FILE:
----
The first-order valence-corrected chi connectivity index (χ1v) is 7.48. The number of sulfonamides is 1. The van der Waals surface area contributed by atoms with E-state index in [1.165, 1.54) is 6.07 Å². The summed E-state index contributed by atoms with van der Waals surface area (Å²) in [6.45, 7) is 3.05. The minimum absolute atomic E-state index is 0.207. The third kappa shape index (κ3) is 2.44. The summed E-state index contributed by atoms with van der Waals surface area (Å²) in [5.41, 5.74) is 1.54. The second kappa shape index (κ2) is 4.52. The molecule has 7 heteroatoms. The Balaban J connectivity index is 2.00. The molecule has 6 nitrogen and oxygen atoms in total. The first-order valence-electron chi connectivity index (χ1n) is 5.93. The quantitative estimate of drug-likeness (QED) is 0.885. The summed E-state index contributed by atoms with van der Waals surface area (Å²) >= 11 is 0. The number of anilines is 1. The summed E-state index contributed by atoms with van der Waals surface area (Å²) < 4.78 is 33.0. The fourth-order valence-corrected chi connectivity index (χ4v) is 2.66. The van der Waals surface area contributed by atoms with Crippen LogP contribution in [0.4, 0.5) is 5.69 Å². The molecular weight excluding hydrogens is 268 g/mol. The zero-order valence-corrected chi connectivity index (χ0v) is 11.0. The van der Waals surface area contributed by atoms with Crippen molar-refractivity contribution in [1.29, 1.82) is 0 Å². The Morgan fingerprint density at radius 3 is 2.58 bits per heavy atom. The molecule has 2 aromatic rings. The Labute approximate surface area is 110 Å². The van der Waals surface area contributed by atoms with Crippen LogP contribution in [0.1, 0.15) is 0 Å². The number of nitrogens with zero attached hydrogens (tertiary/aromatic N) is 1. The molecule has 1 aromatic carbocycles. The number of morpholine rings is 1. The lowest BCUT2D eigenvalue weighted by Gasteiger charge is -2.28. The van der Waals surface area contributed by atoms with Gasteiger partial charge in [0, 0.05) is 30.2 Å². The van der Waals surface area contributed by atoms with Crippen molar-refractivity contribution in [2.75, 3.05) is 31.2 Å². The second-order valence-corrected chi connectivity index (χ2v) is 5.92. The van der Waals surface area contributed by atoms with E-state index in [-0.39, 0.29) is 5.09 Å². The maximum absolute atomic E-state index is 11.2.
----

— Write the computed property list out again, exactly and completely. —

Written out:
The first-order valence-corrected chi connectivity index (χ1v) is 7.48. The number of sulfonamides is 1. The van der Waals surface area contributed by atoms with E-state index in [1.165, 1.54) is 6.07 Å². The summed E-state index contributed by atoms with van der Waals surface area (Å²) in [6.45, 7) is 3.05. The minimum absolute atomic E-state index is 0.207. The third kappa shape index (κ3) is 2.44. The summed E-state index contributed by atoms with van der Waals surface area (Å²) in [5.41, 5.74) is 1.54. The second kappa shape index (κ2) is 4.52. The molecule has 7 heteroatoms. The Balaban J connectivity index is 2.00. The molecule has 6 nitrogen and oxygen atoms in total. The first-order valence-electron chi connectivity index (χ1n) is 5.93. The quantitative estimate of drug-likeness (QED) is 0.885. The summed E-state index contributed by atoms with van der Waals surface area (Å²) >= 11 is 0. The number of anilines is 1. The summed E-state index contributed by atoms with van der Waals surface area (Å²) < 4.78 is 33.0. The fourth-order valence-corrected chi connectivity index (χ4v) is 2.66. The van der Waals surface area contributed by atoms with Crippen LogP contribution in [0.4, 0.5) is 5.69 Å². The molecular weight excluding hydrogens is 268 g/mol. The zero-order valence-corrected chi connectivity index (χ0v) is 11.0. The van der Waals surface area contributed by atoms with Crippen molar-refractivity contribution in [1.29, 1.82) is 0 Å². The Morgan fingerprint density at radius 3 is 2.58 bits per heavy atom. The molecule has 2 aromatic rings. The Labute approximate surface area is 110 Å². The van der Waals surface area contributed by atoms with Crippen LogP contribution in [0.1, 0.15) is 0 Å². The number of nitrogens with zero attached hydrogens (tertiary/aromatic N) is 1. The molecule has 1 aromatic carbocycles. The number of morpholine rings is 1. The lowest BCUT2D eigenvalue weighted by Gasteiger charge is -2.28. The van der Waals surface area contributed by atoms with Gasteiger partial charge in [0, 0.05) is 30.2 Å². The van der Waals surface area contributed by atoms with Crippen molar-refractivity contribution in [2.75, 3.05) is 31.2 Å². The second-order valence-corrected chi connectivity index (χ2v) is 5.92. The van der Waals surface area contributed by atoms with E-state index in [-0.39, 0.29) is 5.09 Å². The maximum absolute atomic E-state index is 11.2.